The Saint Paul Seminary has spent its years of formation and training and practice, towards the crucially important interface between the Church as a community, and the individual human soul: the parish, and parish ministry. So the Committee therefore looks first for a truly outstanding and representative parish priest, from among the MANY who are just that. The choice was difficult.
But east of the IDS tower, and east of the Cathedral dome, there is an area formerly devoted to corn and cattle, and not to chemistry and condominiums, which probably illustrates the challenges of 21st-century priesthood at its clearest. And this recipient offered and offers there an outstanding response.
It is the response for our time. This first recipient of our Award was ordained only three years after Vatican Council II had closed. That meant that his formative years - in looking back, perhaps in the best possible setting - these were at a time of the ferment which some remember so clearly. Those older than he were already in positions of responsibility - and at times of seemingly endless conflict and loud discontent.
It was ten years after that ordination, and therefore in 1978, that the first of the two major suburban pastoral assignments to our honored recipient came. His more than ordinary skills at reconciling conflicting forces were apparent even in that assignment. It was an era in which - almost close to heresy - priests began living in residences not buried in the parish offices! Schools were suddenly, and unthinkably, in very shaky financial condition, and even ideological condition. Their precious heritage of the seeming endless help of dedicated women religious was evaporating - and so were their schools. Church buildings had to be built - or recycled from empty school corridors. The location of a freeway became a critical factor in suburban pastoral ministry. Increasingly gifted - and aggressive - parish councils were becoming a central part of parish existence.
Into this arena came the one whom we honor first. His formation and mentors had been of the best. Initially, the pastor of the Cathedral, to which he was first assigned. And even before that, there was the powerful figure of Msgr. Thomas Meagher - an uncle who was a vivid, energetic, informal giant, and the director of the newly emerging "Catholic Charities" of the Archdiocese.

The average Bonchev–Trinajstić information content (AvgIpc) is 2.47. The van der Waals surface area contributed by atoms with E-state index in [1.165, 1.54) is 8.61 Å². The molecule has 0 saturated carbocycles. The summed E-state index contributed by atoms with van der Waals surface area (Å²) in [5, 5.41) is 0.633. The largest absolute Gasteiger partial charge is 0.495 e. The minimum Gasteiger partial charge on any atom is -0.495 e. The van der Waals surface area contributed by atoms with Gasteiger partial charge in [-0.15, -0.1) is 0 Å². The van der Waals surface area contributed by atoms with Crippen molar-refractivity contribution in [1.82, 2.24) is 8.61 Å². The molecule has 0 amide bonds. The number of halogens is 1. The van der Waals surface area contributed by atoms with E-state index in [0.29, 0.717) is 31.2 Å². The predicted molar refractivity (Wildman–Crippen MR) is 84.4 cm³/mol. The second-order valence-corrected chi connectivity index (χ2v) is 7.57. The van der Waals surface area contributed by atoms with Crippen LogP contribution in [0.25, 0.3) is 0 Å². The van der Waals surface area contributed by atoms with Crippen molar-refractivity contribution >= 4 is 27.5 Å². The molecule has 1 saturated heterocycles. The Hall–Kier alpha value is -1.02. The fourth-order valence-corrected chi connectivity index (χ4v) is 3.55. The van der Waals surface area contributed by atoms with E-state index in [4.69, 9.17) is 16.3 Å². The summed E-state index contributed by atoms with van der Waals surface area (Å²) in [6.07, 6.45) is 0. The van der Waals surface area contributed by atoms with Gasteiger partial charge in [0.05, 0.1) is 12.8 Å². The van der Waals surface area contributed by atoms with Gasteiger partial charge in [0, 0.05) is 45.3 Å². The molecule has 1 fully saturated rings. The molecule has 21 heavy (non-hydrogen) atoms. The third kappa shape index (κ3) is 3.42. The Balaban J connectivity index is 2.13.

Our first Recipient twice came to growing, energetic, suburban-fringe parishes. They were uneasy. There were divisions - fierce divisions - along theological lines (the faction which wanted to build its own school, with its own safer theology); there were divisions along personal lines - support of, or hostility towards, their incumbent parish priest.
In an outstanding fashion, in the consensus of this Committee, this Recipient came into these places with three priceless ingredients: a kind of spiritual poise; an intense and even enthusiastic satisfaction in his own priesthood, which he conveyed verbally and often, and with absolute consistency; and thirdly, a priceless gift of capacity to gather a skilled and dedicated staff, and with utter comfort to allow them to grow in their positions, and minister to their parish each with his or her own gifts, with our Candidate's complete enthusiasm and support.
He showed it. In personal visitation of ill parishioners in a hospital, for example, once each month, as inexorably as IRS. In a devotion particularly to priests - ALL priests, not least those who had met troubled times in their personal lives. (In repeated instances they were invited by him to live in his rectory, with constant support and understanding.) He is noted for his hospitable gatherings of priests on significant sports occasions. One can only speculate that the world series must have been parallel to open heart surgery in his enthusiasms. In a fine admini strative sense, twice he has lovingly rescued and restored historic and important church buildings - as a skilled conservator. He is at his best in what are described as "staff-intensive parishes", and sees himself there as a prayer-leader, holding the vision of the parish on target spiritually. He is a man who respects the gifts of his staff, and was quoted as one who "is not afraid to hire people who know more that he does." And again, "he is a priest who sees the larger picture and the longer road, and is not caught up in the lint of life." This, we submit, is a truly outstanding pastor among many such - and our first recipient of tonight's award: FATHER MICHAEL ARMS.
(Text adapted from the St. Paul Seminary, School of Divinity alumni newsletter.)